At-Home Dads Are NOT Mere Babysitters; They Are Fathers

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Mr. Mom is dead.

At least, the pop-culture image of the inept dad who wouldn’t know a diaper genie from a garbage disposal has begun to fade. In his place, research shows, is emerging a new model of at-home fatherhood that puts a distinctly masculine stamp on child-rearing and home life.

At-home dads aren’t trying to be perfect moms, says a recent study in the Journal of Consumer Research. Instead, they take pride in letting their children take more risks on the playground, compared with their spouses. They tend to jettison daily routines in favor of spontaneous adventures with the kids. And many use technology or DIY skills to squeeze household budgets, or find shortcuts through projects and chores, says the study, based on interviews, observation of father-child outings and an analysis of thousands of pages of at-home dads’ blogs and online commentary.

Attorney Erin O’Callaghan, with her son Finn, says her parenting style is different from that of her at-home husband, Bryan Grossbauer.

“Just as we saw a feminization of the workplace in the past few decades, with more emphasis on such skills as empathy and listening, we are seeing the opposite at home — a masculinization of domestic tasks and routines,” says Gokcen Coskuner-Balli, an assistant professor of marketing at Chapman University in Orange, Calif., and lead author of the study. “Many men are building this alternative model of home life that is outdoorsy, playful and more technology-oriented.”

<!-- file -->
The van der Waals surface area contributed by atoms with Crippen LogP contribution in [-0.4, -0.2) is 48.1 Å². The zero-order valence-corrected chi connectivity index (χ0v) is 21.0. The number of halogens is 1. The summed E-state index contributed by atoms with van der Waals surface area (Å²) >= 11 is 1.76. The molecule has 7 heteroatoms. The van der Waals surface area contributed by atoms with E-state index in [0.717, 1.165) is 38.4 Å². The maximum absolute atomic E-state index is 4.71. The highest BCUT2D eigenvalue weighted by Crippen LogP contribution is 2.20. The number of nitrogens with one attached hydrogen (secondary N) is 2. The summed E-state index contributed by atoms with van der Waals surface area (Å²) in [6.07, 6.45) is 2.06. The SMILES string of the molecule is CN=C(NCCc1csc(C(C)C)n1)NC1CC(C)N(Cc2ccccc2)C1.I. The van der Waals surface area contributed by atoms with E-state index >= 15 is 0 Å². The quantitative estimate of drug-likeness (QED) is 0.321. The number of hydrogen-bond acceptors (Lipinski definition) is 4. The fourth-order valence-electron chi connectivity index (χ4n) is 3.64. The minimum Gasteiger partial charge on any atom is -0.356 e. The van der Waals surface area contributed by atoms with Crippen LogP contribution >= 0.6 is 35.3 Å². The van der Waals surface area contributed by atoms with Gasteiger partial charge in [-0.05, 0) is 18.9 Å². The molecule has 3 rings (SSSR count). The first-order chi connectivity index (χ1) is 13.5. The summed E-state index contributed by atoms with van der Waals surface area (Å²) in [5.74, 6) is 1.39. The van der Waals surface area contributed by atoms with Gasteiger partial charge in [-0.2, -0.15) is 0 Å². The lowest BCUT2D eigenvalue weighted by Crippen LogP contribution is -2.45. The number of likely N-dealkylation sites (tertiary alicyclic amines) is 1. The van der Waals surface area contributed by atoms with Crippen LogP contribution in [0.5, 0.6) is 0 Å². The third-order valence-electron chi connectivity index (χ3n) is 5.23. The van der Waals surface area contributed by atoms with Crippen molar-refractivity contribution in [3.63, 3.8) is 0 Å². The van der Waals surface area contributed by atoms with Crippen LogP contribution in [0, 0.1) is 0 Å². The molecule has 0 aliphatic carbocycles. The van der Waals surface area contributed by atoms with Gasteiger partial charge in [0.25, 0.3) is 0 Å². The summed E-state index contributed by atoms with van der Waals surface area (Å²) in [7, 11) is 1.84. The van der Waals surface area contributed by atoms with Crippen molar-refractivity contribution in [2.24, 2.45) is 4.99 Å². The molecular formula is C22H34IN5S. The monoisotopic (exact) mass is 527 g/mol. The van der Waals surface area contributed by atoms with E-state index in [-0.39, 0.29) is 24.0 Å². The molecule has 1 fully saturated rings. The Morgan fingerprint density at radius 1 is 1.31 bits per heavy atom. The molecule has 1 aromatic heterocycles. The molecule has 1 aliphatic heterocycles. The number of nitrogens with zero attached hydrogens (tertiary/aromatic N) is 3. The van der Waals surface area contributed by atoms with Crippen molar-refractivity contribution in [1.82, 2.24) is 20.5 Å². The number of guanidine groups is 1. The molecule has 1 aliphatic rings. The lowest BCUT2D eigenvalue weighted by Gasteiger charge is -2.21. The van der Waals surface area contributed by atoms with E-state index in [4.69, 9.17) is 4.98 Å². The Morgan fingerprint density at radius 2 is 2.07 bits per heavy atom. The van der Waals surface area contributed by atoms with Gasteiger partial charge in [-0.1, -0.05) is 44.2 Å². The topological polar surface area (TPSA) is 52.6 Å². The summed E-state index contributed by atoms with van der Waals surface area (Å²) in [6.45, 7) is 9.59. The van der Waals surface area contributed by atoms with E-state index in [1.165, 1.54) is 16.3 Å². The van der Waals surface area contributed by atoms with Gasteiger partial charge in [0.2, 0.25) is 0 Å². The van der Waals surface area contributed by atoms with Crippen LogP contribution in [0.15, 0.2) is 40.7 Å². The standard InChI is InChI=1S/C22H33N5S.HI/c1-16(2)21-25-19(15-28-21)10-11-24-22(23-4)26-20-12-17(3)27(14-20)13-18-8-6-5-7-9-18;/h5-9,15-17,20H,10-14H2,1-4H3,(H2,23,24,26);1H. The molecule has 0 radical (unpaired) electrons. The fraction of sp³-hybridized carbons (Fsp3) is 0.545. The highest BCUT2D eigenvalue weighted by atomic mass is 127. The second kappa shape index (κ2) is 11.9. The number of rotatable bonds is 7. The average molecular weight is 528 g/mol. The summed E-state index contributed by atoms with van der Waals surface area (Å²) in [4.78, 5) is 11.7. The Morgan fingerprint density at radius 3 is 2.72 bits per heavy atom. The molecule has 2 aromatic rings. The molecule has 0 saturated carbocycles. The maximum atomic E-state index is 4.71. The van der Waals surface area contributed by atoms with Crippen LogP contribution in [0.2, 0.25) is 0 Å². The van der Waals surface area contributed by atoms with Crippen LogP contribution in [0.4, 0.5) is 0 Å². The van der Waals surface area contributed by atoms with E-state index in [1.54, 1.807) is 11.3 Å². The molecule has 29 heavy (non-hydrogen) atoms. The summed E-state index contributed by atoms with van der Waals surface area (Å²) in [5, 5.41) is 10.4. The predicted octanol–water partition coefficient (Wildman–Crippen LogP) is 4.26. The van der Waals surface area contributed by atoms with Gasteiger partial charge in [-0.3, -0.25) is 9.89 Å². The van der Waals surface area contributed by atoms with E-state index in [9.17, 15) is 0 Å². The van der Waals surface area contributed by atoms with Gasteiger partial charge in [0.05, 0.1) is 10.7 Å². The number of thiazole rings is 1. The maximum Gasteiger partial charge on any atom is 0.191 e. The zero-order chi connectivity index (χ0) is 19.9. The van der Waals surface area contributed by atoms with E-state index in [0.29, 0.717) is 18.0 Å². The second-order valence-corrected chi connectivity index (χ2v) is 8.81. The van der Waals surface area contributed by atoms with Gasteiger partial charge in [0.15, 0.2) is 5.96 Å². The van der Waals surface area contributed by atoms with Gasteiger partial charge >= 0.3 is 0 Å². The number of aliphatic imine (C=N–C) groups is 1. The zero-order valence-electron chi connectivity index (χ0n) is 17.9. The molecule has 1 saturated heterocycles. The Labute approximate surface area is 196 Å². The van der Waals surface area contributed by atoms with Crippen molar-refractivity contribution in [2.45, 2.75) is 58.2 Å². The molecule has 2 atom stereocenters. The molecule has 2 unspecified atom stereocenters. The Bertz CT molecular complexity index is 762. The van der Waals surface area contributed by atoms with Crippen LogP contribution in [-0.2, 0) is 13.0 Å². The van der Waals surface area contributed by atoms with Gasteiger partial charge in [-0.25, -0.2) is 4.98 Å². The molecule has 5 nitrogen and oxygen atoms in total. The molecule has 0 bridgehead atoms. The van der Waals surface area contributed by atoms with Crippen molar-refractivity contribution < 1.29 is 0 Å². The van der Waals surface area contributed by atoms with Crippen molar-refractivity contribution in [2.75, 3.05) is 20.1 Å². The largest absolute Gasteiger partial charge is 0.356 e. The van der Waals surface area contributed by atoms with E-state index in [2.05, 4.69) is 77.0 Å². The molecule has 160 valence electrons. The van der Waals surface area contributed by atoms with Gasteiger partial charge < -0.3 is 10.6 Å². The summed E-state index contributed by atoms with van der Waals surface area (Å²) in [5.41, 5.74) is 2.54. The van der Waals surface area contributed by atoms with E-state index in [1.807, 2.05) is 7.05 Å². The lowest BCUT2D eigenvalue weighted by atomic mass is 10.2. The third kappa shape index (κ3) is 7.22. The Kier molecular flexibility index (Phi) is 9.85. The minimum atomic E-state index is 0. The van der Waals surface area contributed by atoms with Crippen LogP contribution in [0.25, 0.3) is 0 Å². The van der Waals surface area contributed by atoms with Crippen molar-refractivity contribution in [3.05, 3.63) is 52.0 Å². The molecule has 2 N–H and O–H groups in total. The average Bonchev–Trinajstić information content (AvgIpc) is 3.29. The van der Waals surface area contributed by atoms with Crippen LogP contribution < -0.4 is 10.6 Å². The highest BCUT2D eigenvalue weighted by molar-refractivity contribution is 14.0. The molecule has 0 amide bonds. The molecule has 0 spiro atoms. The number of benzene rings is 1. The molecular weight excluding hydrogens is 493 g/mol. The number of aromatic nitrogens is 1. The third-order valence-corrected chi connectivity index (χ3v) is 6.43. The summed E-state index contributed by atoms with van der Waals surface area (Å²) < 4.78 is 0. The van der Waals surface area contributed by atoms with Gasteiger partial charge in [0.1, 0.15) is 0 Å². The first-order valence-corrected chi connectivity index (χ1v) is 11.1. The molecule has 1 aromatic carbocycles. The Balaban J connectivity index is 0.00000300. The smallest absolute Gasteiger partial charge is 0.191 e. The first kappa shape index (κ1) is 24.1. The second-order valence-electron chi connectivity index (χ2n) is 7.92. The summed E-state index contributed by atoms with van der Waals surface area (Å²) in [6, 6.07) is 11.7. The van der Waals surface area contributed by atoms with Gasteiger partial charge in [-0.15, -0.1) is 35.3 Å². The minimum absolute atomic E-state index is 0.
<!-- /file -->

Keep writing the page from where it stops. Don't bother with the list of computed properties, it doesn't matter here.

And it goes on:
In New Rochelle, N.Y., Grossbauer takes his children, 2-year-old Finn and 9-month-old Georgina, outside twice a day for yard work or a hike through the woods. He wasn’t bothered when Finn recently picked a route through a big puddle and took a fall. “He walked back home happy as a lark, covered in mud,” says Grossbauer, a former actor and teacher.

He takes pride in pushing the kids to solve problems for themselves. Recently, Grossbauer stood back and encouraged Finn to figure out how to fetch a ball he had tossed into a milk crate nailed to a tree, just out of reach. After 20 minutes of frustration, and begging his dad to get it, Finn found a stool and retrieved the ball — a lesson in self-control and perseverance, Grossbauer says…

Read More: online.wsj.com

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